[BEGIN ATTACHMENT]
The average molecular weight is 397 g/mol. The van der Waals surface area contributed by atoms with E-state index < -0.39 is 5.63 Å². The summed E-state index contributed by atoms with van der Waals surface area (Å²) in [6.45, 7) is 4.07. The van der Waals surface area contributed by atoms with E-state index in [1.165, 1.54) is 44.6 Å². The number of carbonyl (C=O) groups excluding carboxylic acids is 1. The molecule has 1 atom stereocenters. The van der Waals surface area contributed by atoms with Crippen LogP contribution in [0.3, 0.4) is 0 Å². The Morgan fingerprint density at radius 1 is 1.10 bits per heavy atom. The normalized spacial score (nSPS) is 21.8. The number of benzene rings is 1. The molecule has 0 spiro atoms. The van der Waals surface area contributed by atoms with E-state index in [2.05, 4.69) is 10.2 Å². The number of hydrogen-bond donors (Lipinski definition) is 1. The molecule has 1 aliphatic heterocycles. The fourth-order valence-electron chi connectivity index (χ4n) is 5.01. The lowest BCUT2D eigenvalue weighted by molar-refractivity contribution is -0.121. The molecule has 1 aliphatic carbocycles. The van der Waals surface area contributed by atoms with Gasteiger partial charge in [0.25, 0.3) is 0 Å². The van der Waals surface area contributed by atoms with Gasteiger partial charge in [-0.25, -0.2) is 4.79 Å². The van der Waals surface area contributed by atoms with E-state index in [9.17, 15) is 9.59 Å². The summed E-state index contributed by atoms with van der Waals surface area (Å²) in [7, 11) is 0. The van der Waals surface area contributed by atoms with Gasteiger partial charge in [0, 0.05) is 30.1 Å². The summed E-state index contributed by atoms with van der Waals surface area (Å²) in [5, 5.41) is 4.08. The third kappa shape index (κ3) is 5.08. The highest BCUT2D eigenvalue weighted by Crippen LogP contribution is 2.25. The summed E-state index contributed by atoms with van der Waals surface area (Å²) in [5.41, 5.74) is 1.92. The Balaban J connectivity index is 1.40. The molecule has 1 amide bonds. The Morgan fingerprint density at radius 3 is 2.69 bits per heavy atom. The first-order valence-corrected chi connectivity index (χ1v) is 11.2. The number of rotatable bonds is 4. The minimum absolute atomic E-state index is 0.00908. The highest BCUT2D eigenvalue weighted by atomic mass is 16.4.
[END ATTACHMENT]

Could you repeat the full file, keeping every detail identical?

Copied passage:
The average molecular weight is 397 g/mol. The van der Waals surface area contributed by atoms with E-state index < -0.39 is 5.63 Å². The summed E-state index contributed by atoms with van der Waals surface area (Å²) in [6.45, 7) is 4.07. The van der Waals surface area contributed by atoms with E-state index in [1.165, 1.54) is 44.6 Å². The number of carbonyl (C=O) groups excluding carboxylic acids is 1. The molecule has 1 atom stereocenters. The van der Waals surface area contributed by atoms with Crippen LogP contribution in [0.3, 0.4) is 0 Å². The Morgan fingerprint density at radius 1 is 1.10 bits per heavy atom. The normalized spacial score (nSPS) is 21.8. The number of benzene rings is 1. The molecule has 0 spiro atoms. The van der Waals surface area contributed by atoms with E-state index in [2.05, 4.69) is 10.2 Å². The number of hydrogen-bond donors (Lipinski definition) is 1. The molecule has 1 aliphatic heterocycles. The fourth-order valence-electron chi connectivity index (χ4n) is 5.01. The lowest BCUT2D eigenvalue weighted by molar-refractivity contribution is -0.121. The molecule has 1 aliphatic carbocycles. The van der Waals surface area contributed by atoms with Gasteiger partial charge in [0.25, 0.3) is 0 Å². The van der Waals surface area contributed by atoms with Gasteiger partial charge in [-0.25, -0.2) is 4.79 Å². The van der Waals surface area contributed by atoms with E-state index in [9.17, 15) is 9.59 Å². The summed E-state index contributed by atoms with van der Waals surface area (Å²) in [7, 11) is 0. The van der Waals surface area contributed by atoms with Gasteiger partial charge in [0, 0.05) is 30.1 Å². The summed E-state index contributed by atoms with van der Waals surface area (Å²) in [5, 5.41) is 4.08. The third kappa shape index (κ3) is 5.08. The highest BCUT2D eigenvalue weighted by Crippen LogP contribution is 2.25. The summed E-state index contributed by atoms with van der Waals surface area (Å²) in [5.41, 5.74) is 1.92. The Balaban J connectivity index is 1.40. The molecule has 1 amide bonds. The Morgan fingerprint density at radius 3 is 2.69 bits per heavy atom. The first-order valence-corrected chi connectivity index (χ1v) is 11.2. The number of rotatable bonds is 4. The minimum absolute atomic E-state index is 0.00908. The highest BCUT2D eigenvalue weighted by atomic mass is 16.4.